Elyse Davis, Northwest Region Community and Economic Development manager with Georgia Power, told the task force/study committee that has been examining industrial recruitment that GREIA is recognized as a top program for existing industries, not just in Georgia but all over the Southeast.

"It's not to say that it won't work for the chamber to keep GREIA, but this new entity has got to hold hands and play in the same sand box with your existing industry. You want to take care of your existing business community in any and every way that you can because you cannot control what they say to a prospect," Davis said. "A prospect is not going to come and spend millions and millions of dollars in your community without first knowing how you're treating your existing businesses.”

Rome Floyd Chamber Board of Directors Chairman Pete McDonald, during a round of recent discussions about changing the industrial recruitment model, has indicated that GREIA has a vested interest in recruitment initiatives in at least three areas. First, the existing industries would like to be aware of who — or at least what — type of companies are being recruited. Is there a chance a competitor to a local firm will consider Rome and FloydCounty? Even if there is a direct competitor, is it a company that requires a workforce with similar skill sets, that could result in job defections in an already tight workforce. Finally, what kind of incentives is the community willing to give to a new company? It isn’t a stretch to imagine current CEOs not being happy if Company X gets a much better deal, whether that involves the cost of land or the length of tax abatement.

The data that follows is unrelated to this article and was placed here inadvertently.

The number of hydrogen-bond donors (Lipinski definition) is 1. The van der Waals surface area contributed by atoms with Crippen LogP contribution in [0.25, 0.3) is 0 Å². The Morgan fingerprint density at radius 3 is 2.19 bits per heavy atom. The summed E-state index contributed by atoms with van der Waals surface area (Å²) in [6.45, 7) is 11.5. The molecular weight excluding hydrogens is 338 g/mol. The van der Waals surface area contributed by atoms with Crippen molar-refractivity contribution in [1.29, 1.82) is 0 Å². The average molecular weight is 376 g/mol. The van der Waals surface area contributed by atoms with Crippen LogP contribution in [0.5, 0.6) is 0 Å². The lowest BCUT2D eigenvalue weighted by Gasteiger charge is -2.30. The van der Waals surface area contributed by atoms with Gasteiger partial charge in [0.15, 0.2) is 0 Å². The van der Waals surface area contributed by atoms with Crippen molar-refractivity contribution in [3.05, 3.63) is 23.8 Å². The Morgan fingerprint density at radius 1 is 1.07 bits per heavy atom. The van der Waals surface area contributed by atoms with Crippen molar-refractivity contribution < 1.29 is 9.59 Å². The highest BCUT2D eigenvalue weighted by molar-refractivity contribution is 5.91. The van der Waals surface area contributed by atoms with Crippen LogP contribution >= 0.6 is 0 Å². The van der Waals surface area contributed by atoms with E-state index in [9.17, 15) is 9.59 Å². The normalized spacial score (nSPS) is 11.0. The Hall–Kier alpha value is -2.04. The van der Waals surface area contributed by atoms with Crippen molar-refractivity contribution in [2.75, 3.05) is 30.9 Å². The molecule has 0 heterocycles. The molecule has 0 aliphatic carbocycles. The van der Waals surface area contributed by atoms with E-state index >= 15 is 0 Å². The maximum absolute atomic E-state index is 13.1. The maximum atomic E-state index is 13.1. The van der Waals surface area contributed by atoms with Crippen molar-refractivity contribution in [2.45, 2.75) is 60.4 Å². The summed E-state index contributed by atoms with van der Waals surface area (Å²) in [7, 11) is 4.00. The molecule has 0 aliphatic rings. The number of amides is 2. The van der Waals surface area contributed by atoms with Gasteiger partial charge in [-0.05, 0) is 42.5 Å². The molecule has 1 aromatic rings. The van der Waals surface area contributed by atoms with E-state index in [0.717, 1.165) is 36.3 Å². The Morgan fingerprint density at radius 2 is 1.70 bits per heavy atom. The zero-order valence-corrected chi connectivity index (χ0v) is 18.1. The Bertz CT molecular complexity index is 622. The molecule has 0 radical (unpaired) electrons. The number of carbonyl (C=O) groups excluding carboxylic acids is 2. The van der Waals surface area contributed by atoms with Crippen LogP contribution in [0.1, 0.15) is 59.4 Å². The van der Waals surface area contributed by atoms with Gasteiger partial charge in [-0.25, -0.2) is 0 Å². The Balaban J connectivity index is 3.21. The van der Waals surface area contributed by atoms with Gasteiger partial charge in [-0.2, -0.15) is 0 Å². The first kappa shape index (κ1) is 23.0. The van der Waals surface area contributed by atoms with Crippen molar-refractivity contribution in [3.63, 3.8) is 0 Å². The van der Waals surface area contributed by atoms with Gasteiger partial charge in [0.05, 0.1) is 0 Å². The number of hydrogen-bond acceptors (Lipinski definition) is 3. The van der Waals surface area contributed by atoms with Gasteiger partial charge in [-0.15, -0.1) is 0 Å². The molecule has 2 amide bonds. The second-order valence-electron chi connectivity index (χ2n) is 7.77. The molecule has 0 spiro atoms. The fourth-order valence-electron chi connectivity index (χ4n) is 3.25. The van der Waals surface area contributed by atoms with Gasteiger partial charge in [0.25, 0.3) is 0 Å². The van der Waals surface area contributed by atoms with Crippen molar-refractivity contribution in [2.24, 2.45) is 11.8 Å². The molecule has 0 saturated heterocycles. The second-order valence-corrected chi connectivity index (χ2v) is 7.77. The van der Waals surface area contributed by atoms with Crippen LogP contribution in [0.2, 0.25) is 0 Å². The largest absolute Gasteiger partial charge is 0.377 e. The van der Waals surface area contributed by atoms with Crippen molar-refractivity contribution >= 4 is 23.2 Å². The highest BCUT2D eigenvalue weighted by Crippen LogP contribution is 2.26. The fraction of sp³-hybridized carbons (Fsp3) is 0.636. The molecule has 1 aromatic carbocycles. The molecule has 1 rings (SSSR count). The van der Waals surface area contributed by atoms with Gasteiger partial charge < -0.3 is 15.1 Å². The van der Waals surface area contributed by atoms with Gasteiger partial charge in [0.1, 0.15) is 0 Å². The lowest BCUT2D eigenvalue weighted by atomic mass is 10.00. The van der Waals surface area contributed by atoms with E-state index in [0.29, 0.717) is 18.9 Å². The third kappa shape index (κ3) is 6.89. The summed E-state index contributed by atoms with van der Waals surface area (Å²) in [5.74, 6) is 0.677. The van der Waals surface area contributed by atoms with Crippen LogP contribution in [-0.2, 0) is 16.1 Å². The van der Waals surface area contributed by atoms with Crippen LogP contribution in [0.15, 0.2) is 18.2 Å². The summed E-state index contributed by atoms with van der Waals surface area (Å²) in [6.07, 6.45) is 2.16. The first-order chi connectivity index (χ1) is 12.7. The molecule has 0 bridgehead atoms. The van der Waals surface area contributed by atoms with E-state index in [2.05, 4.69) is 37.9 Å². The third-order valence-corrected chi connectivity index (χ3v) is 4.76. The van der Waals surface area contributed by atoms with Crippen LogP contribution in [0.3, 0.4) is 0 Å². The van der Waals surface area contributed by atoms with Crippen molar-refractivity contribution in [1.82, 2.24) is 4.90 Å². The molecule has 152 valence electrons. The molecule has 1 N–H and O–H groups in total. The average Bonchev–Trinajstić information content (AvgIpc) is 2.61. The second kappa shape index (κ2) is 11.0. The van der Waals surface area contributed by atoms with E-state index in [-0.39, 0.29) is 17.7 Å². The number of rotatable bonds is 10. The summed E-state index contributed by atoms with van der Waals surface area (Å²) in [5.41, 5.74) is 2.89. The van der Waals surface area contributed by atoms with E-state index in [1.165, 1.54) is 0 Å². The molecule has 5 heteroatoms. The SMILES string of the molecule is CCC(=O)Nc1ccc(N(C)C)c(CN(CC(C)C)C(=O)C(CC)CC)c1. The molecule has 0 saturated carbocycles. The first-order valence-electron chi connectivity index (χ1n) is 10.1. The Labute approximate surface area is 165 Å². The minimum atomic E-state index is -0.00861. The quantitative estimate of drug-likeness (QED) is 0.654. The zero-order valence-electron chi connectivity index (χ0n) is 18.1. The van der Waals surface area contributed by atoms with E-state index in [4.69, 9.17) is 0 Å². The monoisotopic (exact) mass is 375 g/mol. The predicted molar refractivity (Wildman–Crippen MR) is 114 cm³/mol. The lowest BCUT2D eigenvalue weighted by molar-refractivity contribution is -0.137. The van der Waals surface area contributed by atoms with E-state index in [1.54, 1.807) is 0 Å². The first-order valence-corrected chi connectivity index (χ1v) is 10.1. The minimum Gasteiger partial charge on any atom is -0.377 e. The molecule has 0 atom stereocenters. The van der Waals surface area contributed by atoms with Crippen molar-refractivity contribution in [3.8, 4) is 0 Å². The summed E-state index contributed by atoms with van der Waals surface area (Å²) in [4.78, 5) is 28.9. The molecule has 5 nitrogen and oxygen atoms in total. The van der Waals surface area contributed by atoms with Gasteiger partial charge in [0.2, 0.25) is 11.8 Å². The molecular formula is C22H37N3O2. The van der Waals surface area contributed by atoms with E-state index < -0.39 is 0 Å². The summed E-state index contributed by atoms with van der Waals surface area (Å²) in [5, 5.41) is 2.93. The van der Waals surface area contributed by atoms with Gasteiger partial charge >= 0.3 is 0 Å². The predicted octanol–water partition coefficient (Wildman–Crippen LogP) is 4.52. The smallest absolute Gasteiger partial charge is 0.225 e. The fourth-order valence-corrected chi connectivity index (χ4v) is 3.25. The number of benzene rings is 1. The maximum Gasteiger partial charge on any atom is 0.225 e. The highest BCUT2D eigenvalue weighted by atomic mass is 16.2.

Heather Seckman, Chamber Director of Economic Development, explained that she would rather find 10 companies with 100 employees each than one big business with 1,000 employees. "You don't have all your eggs in one basket," Seckman said. She cited General Electric, Lindale Mill, Galey & Lord, Florida Tile as companies with huge employee bases that shut down with dramatic economic impact on the community.

The importance of nurturing existing industries can also be seen in neighboring Bartow and Gordon counties. Up in GordonCounty, the Korean LG firm has expanded multiple times in recent years and just recently purchased additional acreage for future growth along U.S. 41 between Calhoun and Adairsville. In BartowCounty, large expansion at Toyo Tires in White and Vista Metals Georgia in Adairsville are the latest deals to have been announced. The massive new Shaw plant in Adairsville is also what amounts to an expansion by existing industry.

Expansion of existing employers is in a way, a validation of the economic health of any community.

"They've eliminated so many of the unknowns, they know the business-friendly environment, they know the quality of life, so it's almost a no-brainer when they decide to expand," Seckman said.

Wright said the biggest problem when it comes to industrial re- cruitment right now involves finding the right number of qualified employees.

"Almost every industry we have needs employees and is having difficulty finding employees," Wright said. "We incentivize the ones that are here. If it's new it needs to be a company that pays a high enough wage to attract people to move here to come to work for that company."